Types of Cigarette Tax Evasion Activity

Cigarette tax evasion can come in a variety of forms, and includes both cigarette stamp counterfeiting as well as cigarette smuggling across borders (commonly referred to as "butt-legging"). The main forms of tax evasion are:

Counterfeiting Is the Most Significant Issue. According to a recent BOE survey of about 1,300 retail establishments (largely in the San Francisco Bay Area and the Los Angeles area), about one-quarter of the retail outlets had cigarettes with counterfeit stamps (which often can be detected only with specialized techniques). Furthermore, an estimated 10-to-20 percent of cigarette sales from these outlets constituted sales involving such counterfeit stamps.

As noted above, the Legislature has taken action to address the stamp counterfeiting issue by adopting SB 1701. The new process being pursued by BOE using encrypted tax indicia is expected to be completed by January 1, 2005. The BOE legislative analysis of the bill indicated that staff was unable to provide a revenue estimate of the impact of the new indicia system, but BOE staff has indicated that they expect it to reduce the level of tax evasion "to a significant degree." The BOE has subsequently indicated that this program will result in additional cigarette tax revenue of between $9 million and $26 million annually, beginning in 2004-05.

Border Activity Is Also a Significant Problem. According to the BOE, out-of-state activity—including smuggling, sales over the Internet, export diversion, and other similar activity—together constitute another large proportion of the tax evasion problem. With state cigarette excise taxes ranging from 25 cents per pack in Virginia to $1.50 per pack in New Jersey and New York, the opportunities for cross-border activity are apparent. Although California's geographic circumstances insulate the state from certain types of cross-border activity, there are still opportunities for illegal behavior due to variations in the tax treatment of cigarettes. According to BOE surveys and calculations, the incentives for such activity can be substantial. For example:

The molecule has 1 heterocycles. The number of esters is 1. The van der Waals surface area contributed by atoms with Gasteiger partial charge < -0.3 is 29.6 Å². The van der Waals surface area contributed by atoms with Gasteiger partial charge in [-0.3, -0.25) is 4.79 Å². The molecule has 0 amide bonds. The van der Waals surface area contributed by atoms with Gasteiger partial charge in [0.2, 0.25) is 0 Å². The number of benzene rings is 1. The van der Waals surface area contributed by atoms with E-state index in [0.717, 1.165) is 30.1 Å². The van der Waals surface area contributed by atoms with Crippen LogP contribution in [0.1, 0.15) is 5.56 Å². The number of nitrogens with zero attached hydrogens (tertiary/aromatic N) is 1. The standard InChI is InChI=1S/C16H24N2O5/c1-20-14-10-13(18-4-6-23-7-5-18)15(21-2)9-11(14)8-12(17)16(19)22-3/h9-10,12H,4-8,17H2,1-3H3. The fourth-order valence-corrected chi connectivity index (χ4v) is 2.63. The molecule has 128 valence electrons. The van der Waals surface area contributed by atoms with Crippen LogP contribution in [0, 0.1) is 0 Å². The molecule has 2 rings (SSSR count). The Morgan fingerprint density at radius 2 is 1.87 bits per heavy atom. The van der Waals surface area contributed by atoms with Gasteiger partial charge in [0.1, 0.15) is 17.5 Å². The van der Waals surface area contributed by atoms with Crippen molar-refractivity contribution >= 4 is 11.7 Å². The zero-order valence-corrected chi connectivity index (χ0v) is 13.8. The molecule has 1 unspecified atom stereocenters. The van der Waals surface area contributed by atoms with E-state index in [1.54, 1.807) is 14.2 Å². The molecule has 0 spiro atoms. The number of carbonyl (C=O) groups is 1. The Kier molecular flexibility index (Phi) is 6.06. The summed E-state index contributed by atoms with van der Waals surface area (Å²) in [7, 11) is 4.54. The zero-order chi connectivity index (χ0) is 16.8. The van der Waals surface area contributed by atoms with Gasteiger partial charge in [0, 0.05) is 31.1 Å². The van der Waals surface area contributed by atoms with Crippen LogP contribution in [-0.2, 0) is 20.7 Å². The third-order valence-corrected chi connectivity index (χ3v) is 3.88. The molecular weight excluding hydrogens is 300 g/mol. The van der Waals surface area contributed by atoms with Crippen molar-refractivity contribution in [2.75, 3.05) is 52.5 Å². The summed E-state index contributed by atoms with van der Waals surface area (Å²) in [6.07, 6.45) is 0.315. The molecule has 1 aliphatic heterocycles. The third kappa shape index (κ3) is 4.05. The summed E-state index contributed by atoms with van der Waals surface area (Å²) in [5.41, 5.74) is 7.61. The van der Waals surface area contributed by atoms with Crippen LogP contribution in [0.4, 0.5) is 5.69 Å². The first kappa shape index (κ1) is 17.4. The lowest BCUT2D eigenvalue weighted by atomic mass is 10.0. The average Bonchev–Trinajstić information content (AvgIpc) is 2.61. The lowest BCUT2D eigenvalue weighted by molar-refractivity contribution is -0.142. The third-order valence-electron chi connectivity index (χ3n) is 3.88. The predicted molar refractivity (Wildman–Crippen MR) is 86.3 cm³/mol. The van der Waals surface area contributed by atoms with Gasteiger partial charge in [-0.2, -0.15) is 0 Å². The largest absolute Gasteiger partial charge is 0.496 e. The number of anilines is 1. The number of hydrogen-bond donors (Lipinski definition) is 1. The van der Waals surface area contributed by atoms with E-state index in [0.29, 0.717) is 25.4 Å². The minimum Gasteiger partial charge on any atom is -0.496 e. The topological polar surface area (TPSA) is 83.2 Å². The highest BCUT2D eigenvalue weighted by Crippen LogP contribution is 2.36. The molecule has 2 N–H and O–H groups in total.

Similarly, the potential revenue losses by the state are significant for relatively small operations. For example:

The existence of counterfeit cigarettes (often manufactured overseas and patterned after major brands) can substantially increase the financial rewards accorded various smuggling activities, since the mark-up realized by the smuggler can be considerable.

How Significant Is Cigarette Tax Evasion?

Cigarette tax evasion is important in terms not only of the current revenue losses that it causes, but also in view of proposed cigarette tax increases that would make evasion even more of a problem.

Current Revenue Losses. Because cigarette tax evasion activity is by its very nature part of the informal or underground economy, estimates on the magnitude of the problem are approximations. Nevertheless, the Advisory Commission on Intergovernmental Relations has developed a methodology leading to a general finding that 25 percent of the apparent decline in cigarette consumption due to a price increase results from evasion with the remaining 75 percent due to actual consumption decline. While this response is consistent with long-term consumption responses, the short-term evasion response would typically be somewhat less. This is because it usually takes some period of time for new patterns of consumption (and evasion) to become established.